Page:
From Dave Van Hattum, Policy & Advocacy Program Manager
New housing and commercial developments are increasing inside the I-494/694 beltway. According to John Kari, a planning analyst for the Metropolitan Council, this is “the change in planned land use expectations that we’ve seen since we’ve been doing local comprehensive plans since the 70’s.”
Every five years, the Metropolitan Council provides a snapshot of housing and commercial development. Not surprisingly, the number of housing starts was down substantially, due to a stalled economy and lower population growth. Two trends of particular interest are 1) an increase in the share of multi-family housing units vs. single family detached homes, and 2) an increase in the share of new housing units being built in the developed portion of the region (i.e. an area slightly larger than the interior of the 494/694 beltway). Between 2005 and 2010, 60% of development occurred in the developed area, far more than a projected goal of only 30%. The good news is that many of these new units are on corridors with robust bus service.
This fall, the Council will begin the process of creating a new Regional Development Framework. As part of this Framework, the Council will set goals for development. Given that the housing preferences of Gen Y-ers (the largest demographic of home buyers) are tilting toward more urban settings and given the likelihood of increasing gas prices, the goal for future housing in the developed area should be substantially increased.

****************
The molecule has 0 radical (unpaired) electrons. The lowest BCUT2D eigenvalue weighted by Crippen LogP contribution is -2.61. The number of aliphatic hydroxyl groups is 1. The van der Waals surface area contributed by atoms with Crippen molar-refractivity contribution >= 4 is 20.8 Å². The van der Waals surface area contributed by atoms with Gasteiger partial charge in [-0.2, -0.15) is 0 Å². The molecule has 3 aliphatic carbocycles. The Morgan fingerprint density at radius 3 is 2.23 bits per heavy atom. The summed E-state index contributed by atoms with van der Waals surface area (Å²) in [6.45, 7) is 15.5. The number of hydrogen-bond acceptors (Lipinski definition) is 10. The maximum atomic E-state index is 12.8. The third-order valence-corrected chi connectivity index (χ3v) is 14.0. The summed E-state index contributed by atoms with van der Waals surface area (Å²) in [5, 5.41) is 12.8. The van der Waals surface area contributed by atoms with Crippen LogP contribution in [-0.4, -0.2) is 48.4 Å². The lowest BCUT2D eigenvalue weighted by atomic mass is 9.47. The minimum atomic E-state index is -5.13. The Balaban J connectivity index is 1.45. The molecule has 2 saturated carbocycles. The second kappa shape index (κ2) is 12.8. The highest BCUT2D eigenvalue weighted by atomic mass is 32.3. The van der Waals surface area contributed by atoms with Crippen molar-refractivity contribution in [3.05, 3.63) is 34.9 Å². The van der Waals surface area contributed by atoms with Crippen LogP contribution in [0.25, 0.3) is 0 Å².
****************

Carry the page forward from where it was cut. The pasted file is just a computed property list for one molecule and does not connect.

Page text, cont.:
Peer regions have seen far greater concentration of housing and employment, and are far more aggressive in planning for growth in areas already served by road, transit and other infrastructure. Between 1990 and 2,000, 88% of Portland’s population growth occurred in high-density urban areas (Pew Center on the States, October 22, 2010). Seattle plans for 93% of the region’s future population growth and 97% of its future employment growth in existing urban growth areas (Seattle, Vision 2040).
Transportation and land use planning have synergistic effects. Greater housing and employment density extends the market for cost-effective transit service. And increased transit service and enhanced walkability makes it possible to increase housing densities without creating traffic gridlock. This New data from the Council should inform local and regional transportation planning in the following ways:
- Seek new funding to implement arterial bus rapid transit, expand transit ways, and extend transit service hours. (For more information, see pg. 126 of this report)
- Focus on bringing existing roadways and bridges into a state of good repair and ensuring that our streets provide safety and access for all users (i.e. complete streets).
- Prioritize regional federal transportation funds to support the increased development in developed areas, town centers, and station areas. Transit and complete streets projects should receive a greater share of these flexible funds.
- Parking requirements should be reduced to reduce building costs and reflect the growing preference for less car travel. TIF for TOD. Tax-increment-financing (TIF) can be a powerful tool in speeding up transit-oriented development (TOD) that capitalizes on the increased access that follows new transit service. The Minnesota legislature should make it easier for cities and counties to use TIF to build the new housing –well served by transit– that metro residents are seeking.